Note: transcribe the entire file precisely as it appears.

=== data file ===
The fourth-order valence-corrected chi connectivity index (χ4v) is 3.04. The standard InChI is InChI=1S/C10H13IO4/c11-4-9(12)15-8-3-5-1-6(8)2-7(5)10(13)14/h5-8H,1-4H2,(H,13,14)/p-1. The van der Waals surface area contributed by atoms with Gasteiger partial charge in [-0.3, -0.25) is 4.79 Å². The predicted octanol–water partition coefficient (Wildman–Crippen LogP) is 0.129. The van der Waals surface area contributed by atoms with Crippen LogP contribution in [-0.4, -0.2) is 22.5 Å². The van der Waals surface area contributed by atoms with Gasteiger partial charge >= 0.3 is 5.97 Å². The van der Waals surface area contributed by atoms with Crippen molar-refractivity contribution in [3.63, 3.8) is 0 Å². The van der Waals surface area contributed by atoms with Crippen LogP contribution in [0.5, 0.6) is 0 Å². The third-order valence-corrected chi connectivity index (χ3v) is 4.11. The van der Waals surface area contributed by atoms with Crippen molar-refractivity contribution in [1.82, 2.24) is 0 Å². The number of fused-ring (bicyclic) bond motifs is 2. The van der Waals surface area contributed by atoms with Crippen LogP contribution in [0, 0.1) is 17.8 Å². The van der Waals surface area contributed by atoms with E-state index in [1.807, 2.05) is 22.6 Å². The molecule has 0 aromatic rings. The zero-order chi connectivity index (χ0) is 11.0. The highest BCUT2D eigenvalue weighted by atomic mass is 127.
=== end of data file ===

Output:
The fourth-order valence-corrected chi connectivity index (χ4v) is 3.04. The standard InChI is InChI=1S/C10H13IO4/c11-4-9(12)15-8-3-5-1-6(8)2-7(5)10(13)14/h5-8H,1-4H2,(H,13,14)/p-1. The van der Waals surface area contributed by atoms with Gasteiger partial charge in [-0.3, -0.25) is 4.79 Å². The predicted octanol–water partition coefficient (Wildman–Crippen LogP) is 0.129. The van der Waals surface area contributed by atoms with Crippen LogP contribution in [-0.4, -0.2) is 22.5 Å². The van der Waals surface area contributed by atoms with Gasteiger partial charge >= 0.3 is 5.97 Å². The van der Waals surface area contributed by atoms with Crippen molar-refractivity contribution in [3.63, 3.8) is 0 Å². The van der Waals surface area contributed by atoms with Crippen LogP contribution in [0.5, 0.6) is 0 Å². The third-order valence-corrected chi connectivity index (χ3v) is 4.11. The van der Waals surface area contributed by atoms with Crippen molar-refractivity contribution in [1.82, 2.24) is 0 Å². The number of fused-ring (bicyclic) bond motifs is 2. The van der Waals surface area contributed by atoms with Crippen LogP contribution in [0, 0.1) is 17.8 Å². The van der Waals surface area contributed by atoms with E-state index in [1.807, 2.05) is 22.6 Å². The molecule has 0 aromatic rings. The zero-order chi connectivity index (χ0) is 11.0. The highest BCUT2D eigenvalue weighted by atomic mass is 127.